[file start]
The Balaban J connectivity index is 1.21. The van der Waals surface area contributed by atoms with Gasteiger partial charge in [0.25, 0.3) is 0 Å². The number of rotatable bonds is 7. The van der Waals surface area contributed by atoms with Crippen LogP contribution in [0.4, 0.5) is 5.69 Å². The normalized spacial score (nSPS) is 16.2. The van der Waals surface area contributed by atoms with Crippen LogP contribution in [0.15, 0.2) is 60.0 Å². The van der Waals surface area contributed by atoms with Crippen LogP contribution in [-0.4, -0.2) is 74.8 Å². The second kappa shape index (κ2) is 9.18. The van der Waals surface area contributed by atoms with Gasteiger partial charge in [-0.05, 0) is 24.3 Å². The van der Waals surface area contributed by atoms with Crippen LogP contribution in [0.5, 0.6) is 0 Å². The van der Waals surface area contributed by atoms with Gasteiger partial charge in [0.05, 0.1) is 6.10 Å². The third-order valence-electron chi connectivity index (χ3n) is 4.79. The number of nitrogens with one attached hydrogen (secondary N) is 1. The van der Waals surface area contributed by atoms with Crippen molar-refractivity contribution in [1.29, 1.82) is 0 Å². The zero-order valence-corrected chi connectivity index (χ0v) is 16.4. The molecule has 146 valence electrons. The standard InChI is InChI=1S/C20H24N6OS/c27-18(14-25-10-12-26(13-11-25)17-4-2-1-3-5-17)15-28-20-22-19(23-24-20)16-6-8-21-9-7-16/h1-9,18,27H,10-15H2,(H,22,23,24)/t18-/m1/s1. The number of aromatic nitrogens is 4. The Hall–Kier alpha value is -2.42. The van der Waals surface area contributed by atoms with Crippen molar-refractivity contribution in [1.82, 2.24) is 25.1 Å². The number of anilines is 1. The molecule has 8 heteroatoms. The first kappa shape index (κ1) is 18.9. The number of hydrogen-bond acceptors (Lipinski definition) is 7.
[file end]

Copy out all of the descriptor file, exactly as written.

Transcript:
The Balaban J connectivity index is 1.21. The van der Waals surface area contributed by atoms with Gasteiger partial charge in [0.25, 0.3) is 0 Å². The number of rotatable bonds is 7. The van der Waals surface area contributed by atoms with Crippen LogP contribution in [0.4, 0.5) is 5.69 Å². The normalized spacial score (nSPS) is 16.2. The van der Waals surface area contributed by atoms with Crippen LogP contribution in [0.15, 0.2) is 60.0 Å². The van der Waals surface area contributed by atoms with Crippen LogP contribution in [-0.4, -0.2) is 74.8 Å². The second kappa shape index (κ2) is 9.18. The van der Waals surface area contributed by atoms with Gasteiger partial charge in [-0.05, 0) is 24.3 Å². The van der Waals surface area contributed by atoms with Crippen LogP contribution in [0.5, 0.6) is 0 Å². The van der Waals surface area contributed by atoms with Gasteiger partial charge in [0.05, 0.1) is 6.10 Å². The third-order valence-electron chi connectivity index (χ3n) is 4.79. The number of nitrogens with one attached hydrogen (secondary N) is 1. The van der Waals surface area contributed by atoms with Crippen molar-refractivity contribution in [1.29, 1.82) is 0 Å². The zero-order valence-corrected chi connectivity index (χ0v) is 16.4. The molecule has 146 valence electrons. The standard InChI is InChI=1S/C20H24N6OS/c27-18(14-25-10-12-26(13-11-25)17-4-2-1-3-5-17)15-28-20-22-19(23-24-20)16-6-8-21-9-7-16/h1-9,18,27H,10-15H2,(H,22,23,24)/t18-/m1/s1. The number of aromatic nitrogens is 4. The Hall–Kier alpha value is -2.42. The van der Waals surface area contributed by atoms with Crippen molar-refractivity contribution in [1.82, 2.24) is 25.1 Å². The number of anilines is 1. The molecule has 8 heteroatoms. The first kappa shape index (κ1) is 18.9. The number of hydrogen-bond acceptors (Lipinski definition) is 7.